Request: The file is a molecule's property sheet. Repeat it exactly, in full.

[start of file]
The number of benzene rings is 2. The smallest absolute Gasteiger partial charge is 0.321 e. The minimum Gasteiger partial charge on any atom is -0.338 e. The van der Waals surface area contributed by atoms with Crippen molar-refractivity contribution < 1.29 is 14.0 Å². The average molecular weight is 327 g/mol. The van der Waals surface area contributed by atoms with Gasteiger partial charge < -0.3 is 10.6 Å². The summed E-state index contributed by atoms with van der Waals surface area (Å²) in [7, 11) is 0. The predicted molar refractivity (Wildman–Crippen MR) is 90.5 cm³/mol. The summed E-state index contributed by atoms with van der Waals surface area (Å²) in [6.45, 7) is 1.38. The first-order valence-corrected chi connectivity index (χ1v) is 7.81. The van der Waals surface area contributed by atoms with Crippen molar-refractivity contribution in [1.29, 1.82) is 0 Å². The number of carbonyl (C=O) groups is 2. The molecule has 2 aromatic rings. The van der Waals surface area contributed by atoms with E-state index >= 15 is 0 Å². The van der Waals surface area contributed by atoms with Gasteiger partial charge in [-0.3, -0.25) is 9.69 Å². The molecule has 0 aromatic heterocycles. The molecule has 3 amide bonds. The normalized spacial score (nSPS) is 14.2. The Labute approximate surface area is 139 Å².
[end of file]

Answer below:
The number of benzene rings is 2. The smallest absolute Gasteiger partial charge is 0.321 e. The minimum Gasteiger partial charge on any atom is -0.338 e. The van der Waals surface area contributed by atoms with Crippen molar-refractivity contribution < 1.29 is 14.0 Å². The average molecular weight is 327 g/mol. The van der Waals surface area contributed by atoms with Gasteiger partial charge < -0.3 is 10.6 Å². The summed E-state index contributed by atoms with van der Waals surface area (Å²) in [7, 11) is 0. The predicted molar refractivity (Wildman–Crippen MR) is 90.5 cm³/mol. The summed E-state index contributed by atoms with van der Waals surface area (Å²) in [6.45, 7) is 1.38. The first-order valence-corrected chi connectivity index (χ1v) is 7.81. The van der Waals surface area contributed by atoms with Crippen molar-refractivity contribution in [1.29, 1.82) is 0 Å². The number of carbonyl (C=O) groups is 2. The molecule has 2 aromatic rings. The van der Waals surface area contributed by atoms with E-state index >= 15 is 0 Å². The van der Waals surface area contributed by atoms with Gasteiger partial charge in [-0.3, -0.25) is 9.69 Å². The molecule has 0 aromatic heterocycles. The molecule has 3 amide bonds. The normalized spacial score (nSPS) is 14.2. The Labute approximate surface area is 139 Å².